Gael Force Robotics Club To Compete at VEX World Championships


While most students are busy studying for finals and AP testing, the Gael Force Robotics Club at Dublin High School has another end-of-year target: the VEX World Championships. VEX competition goals change every year, and this year’s competition is called “In the Zone.” Each round of the competition has two robots competing against another alliance. These alliances must stack cones, then move those cones to specific zones to score points. Cones and spaces are limited, so the competitions can get very aggressive and intense. Each round has a fifteen second autonomous period where the robot is working on its own, then a driver period where a person controls the robot with a controller. Points are rewarded based on the number of cones stacked, the highest stack, and the number of cones in zones. The team with more points wins the round.



This year, four Gael Force Robotics teams qualified for the World Championships in Louisville, Kentucky, which will take place from April 25 to April 28. The process to qualify was long and arduous.



“Since last April, our teams have been building and programming robots designed to score points in this season’s game, In the Zone,” explained Jaiveer Singh, president of Gael Force Robotics. “These robots were put through the rigor of competition at numerous regional tournaments throughout the fall and winter, giving our teams the opportunity to identify problems and develop solutions to improve their mechanisms.”


Competing in any of the four Gael Force competition teams requires serious commitment and dedication. Derek Xu, a member of the C team, estimates, “I spend around twelve hours a week at practices and meetings, without counting weekend tournaments.”



After all, as Singh puts it, “the task of creating a stellar robot involves researching, brainstorming, designing, modeling, prototyping, programming, documenting, driving, and ultimately iterating in a continuous loop. Each of these subtasks has to be done by someone, and it’s impossible for one person to handle everything on their own. By recognizing the contributions each member can make, based on their prior experience and engineering coursework, team captains can split up the complex task of creating a robot into manageable steps, allowing the team to deliver a better product ahead of schedule. Altogether, teams must learn to work together and manage their resources well to truly succeed in the VEX competition.”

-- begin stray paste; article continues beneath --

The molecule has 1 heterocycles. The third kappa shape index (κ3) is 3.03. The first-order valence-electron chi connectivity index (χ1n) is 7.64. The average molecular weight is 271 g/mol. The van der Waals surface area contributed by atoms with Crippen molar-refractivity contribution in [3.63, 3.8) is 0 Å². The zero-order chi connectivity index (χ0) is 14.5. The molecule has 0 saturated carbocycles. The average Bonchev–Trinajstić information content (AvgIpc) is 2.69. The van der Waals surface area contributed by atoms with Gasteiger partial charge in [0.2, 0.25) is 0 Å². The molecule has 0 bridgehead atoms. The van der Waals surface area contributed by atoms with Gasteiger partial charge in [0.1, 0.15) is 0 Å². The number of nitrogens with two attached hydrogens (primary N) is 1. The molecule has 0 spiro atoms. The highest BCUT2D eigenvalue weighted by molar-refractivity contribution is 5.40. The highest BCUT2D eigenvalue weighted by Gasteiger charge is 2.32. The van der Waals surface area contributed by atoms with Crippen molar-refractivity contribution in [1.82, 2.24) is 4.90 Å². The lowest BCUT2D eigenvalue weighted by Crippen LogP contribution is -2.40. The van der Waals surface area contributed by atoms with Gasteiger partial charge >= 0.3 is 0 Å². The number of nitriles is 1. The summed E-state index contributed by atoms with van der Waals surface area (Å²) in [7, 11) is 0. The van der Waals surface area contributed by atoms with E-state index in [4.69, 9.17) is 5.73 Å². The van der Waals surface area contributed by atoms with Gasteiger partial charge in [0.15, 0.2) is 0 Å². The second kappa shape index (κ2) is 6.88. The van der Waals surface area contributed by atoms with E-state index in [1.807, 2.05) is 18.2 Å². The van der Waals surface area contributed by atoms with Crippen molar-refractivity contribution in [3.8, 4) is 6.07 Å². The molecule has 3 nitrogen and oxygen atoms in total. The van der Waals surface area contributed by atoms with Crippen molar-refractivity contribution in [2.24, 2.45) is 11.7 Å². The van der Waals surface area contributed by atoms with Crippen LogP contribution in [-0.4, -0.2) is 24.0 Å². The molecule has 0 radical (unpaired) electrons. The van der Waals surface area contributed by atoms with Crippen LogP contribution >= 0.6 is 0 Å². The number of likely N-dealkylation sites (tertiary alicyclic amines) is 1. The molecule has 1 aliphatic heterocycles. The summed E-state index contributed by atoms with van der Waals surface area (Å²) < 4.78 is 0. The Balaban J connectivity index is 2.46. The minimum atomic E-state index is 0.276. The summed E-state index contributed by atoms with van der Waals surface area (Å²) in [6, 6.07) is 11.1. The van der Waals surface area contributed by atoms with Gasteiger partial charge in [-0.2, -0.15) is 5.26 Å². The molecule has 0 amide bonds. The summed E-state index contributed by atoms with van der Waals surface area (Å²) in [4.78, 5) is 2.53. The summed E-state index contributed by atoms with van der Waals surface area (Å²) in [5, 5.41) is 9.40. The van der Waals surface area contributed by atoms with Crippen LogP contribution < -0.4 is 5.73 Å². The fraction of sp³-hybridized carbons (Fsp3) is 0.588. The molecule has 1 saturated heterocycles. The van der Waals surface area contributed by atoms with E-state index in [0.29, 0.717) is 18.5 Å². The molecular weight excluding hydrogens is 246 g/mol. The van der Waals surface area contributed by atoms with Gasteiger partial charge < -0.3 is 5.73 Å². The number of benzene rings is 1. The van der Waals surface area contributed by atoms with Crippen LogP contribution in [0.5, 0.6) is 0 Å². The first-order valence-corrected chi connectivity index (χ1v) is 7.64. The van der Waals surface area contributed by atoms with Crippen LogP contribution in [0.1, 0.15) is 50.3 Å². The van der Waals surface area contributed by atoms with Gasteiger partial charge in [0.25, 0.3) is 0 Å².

All of this work is used at multiple competitions throughout the year, leading to the California State Championships. The state competition was a success for the Gael Force as two teams reached the semi-finals, receiving a bid into the Worlds competition. A third team won the State Design Award for its robot, securing a spot at Worlds as well. The fourth and final qualifying team was able to overcome significant adversity with its robot to achieve a qualification based on the skills competition, scoring fourth in the world.



Gael Force Robotics is hoping to repeat and even go beyond past successes at the World Championship. One of last year’s Gael Force Robotics teams took home the Think Award, a reward for programming excellence, for the second time in a row. Another team was a Division Finalist, but narrowly lost in the round robin. This year, the teams are looking to three-peat the Think Award, as well as advance into the round robin stage past the Division event. A 600-team competition, Worlds will be the hardest competition Gael Force Robotics has faced recently, but their hard work will surely pay off.


Singh remarked, “The honor of representing our school, city, state, and country is truly a reward in itself, and we are immensely grateful for this opportunity.” Dublin High School has full faith in the Gael Force, and we will be supporting you the entire way.